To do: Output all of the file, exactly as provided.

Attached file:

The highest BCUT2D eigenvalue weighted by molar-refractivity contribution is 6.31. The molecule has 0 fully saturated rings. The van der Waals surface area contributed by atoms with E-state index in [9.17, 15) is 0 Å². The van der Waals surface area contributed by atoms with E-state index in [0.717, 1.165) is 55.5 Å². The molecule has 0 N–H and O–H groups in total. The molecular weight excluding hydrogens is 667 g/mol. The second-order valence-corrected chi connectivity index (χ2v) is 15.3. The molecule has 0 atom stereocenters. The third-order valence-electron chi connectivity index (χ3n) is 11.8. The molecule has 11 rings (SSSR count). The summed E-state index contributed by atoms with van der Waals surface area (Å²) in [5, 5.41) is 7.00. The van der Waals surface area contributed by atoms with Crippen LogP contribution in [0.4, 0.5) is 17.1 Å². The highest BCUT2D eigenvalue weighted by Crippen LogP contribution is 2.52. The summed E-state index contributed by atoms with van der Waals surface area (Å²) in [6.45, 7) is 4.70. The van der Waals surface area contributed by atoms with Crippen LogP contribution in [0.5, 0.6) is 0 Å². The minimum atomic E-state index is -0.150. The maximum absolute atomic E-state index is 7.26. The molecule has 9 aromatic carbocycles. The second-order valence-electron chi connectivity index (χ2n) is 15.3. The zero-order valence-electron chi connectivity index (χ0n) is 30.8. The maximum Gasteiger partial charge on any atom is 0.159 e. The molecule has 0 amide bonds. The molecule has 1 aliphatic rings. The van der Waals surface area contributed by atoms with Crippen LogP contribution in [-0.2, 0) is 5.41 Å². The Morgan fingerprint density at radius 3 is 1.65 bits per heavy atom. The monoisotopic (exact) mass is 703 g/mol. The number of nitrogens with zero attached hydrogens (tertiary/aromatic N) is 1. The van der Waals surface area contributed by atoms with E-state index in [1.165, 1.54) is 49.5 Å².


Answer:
The highest BCUT2D eigenvalue weighted by molar-refractivity contribution is 6.31. The molecule has 0 fully saturated rings. The van der Waals surface area contributed by atoms with E-state index in [9.17, 15) is 0 Å². The van der Waals surface area contributed by atoms with E-state index in [0.717, 1.165) is 55.5 Å². The molecule has 0 N–H and O–H groups in total. The molecular weight excluding hydrogens is 667 g/mol. The second-order valence-corrected chi connectivity index (χ2v) is 15.3. The molecule has 0 atom stereocenters. The third-order valence-electron chi connectivity index (χ3n) is 11.8. The molecule has 11 rings (SSSR count). The summed E-state index contributed by atoms with van der Waals surface area (Å²) in [5, 5.41) is 7.00. The van der Waals surface area contributed by atoms with Crippen LogP contribution in [0.4, 0.5) is 17.1 Å². The highest BCUT2D eigenvalue weighted by Crippen LogP contribution is 2.52. The summed E-state index contributed by atoms with van der Waals surface area (Å²) in [6.45, 7) is 4.70. The van der Waals surface area contributed by atoms with Crippen LogP contribution in [0.5, 0.6) is 0 Å². The minimum atomic E-state index is -0.150. The maximum absolute atomic E-state index is 7.26. The molecule has 9 aromatic carbocycles. The second-order valence-electron chi connectivity index (χ2n) is 15.3. The zero-order valence-electron chi connectivity index (χ0n) is 30.8. The maximum Gasteiger partial charge on any atom is 0.159 e. The molecule has 0 amide bonds. The molecule has 1 aliphatic rings. The van der Waals surface area contributed by atoms with Crippen LogP contribution in [-0.2, 0) is 5.41 Å². The Morgan fingerprint density at radius 3 is 1.65 bits per heavy atom. The monoisotopic (exact) mass is 703 g/mol. The number of nitrogens with zero attached hydrogens (tertiary/aromatic N) is 1. The van der Waals surface area contributed by atoms with E-state index in [1.165, 1.54) is 49.5 Å².